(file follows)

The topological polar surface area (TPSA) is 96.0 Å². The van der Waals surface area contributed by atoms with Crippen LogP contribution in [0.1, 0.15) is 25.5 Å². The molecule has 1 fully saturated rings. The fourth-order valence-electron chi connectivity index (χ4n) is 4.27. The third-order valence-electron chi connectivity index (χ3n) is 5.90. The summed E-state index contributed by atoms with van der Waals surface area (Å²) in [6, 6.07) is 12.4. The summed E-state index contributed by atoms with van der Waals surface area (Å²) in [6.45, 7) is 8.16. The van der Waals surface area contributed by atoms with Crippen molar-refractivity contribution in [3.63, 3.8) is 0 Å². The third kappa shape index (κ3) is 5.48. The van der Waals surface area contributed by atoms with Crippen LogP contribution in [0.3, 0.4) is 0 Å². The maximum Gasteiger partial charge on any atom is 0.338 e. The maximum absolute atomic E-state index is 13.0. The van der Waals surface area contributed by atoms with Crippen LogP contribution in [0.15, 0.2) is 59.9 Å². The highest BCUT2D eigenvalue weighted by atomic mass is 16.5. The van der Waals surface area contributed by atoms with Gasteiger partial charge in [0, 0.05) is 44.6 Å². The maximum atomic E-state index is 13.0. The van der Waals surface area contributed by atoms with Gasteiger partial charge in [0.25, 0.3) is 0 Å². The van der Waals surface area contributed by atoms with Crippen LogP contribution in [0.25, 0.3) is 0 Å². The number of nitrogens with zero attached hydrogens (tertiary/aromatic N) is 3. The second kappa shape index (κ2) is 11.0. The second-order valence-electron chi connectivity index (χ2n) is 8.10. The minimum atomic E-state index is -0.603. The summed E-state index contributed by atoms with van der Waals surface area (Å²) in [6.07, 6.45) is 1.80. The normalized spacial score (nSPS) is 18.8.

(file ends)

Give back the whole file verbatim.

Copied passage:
The topological polar surface area (TPSA) is 96.0 Å². The van der Waals surface area contributed by atoms with Crippen LogP contribution in [0.1, 0.15) is 25.5 Å². The molecule has 1 fully saturated rings. The fourth-order valence-electron chi connectivity index (χ4n) is 4.27. The third-order valence-electron chi connectivity index (χ3n) is 5.90. The summed E-state index contributed by atoms with van der Waals surface area (Å²) in [6, 6.07) is 12.4. The summed E-state index contributed by atoms with van der Waals surface area (Å²) in [6.45, 7) is 8.16. The van der Waals surface area contributed by atoms with Crippen molar-refractivity contribution in [3.63, 3.8) is 0 Å². The third kappa shape index (κ3) is 5.48. The van der Waals surface area contributed by atoms with Crippen LogP contribution in [0.3, 0.4) is 0 Å². The maximum Gasteiger partial charge on any atom is 0.338 e. The maximum absolute atomic E-state index is 13.0. The van der Waals surface area contributed by atoms with Crippen LogP contribution in [0.15, 0.2) is 59.9 Å². The highest BCUT2D eigenvalue weighted by atomic mass is 16.5. The van der Waals surface area contributed by atoms with Gasteiger partial charge in [0, 0.05) is 44.6 Å². The maximum atomic E-state index is 13.0. The van der Waals surface area contributed by atoms with Gasteiger partial charge in [0.25, 0.3) is 0 Å². The van der Waals surface area contributed by atoms with Crippen LogP contribution in [0.25, 0.3) is 0 Å². The number of nitrogens with zero attached hydrogens (tertiary/aromatic N) is 3. The second kappa shape index (κ2) is 11.0. The second-order valence-electron chi connectivity index (χ2n) is 8.10. The minimum atomic E-state index is -0.603. The summed E-state index contributed by atoms with van der Waals surface area (Å²) in [6.07, 6.45) is 1.80. The normalized spacial score (nSPS) is 18.8.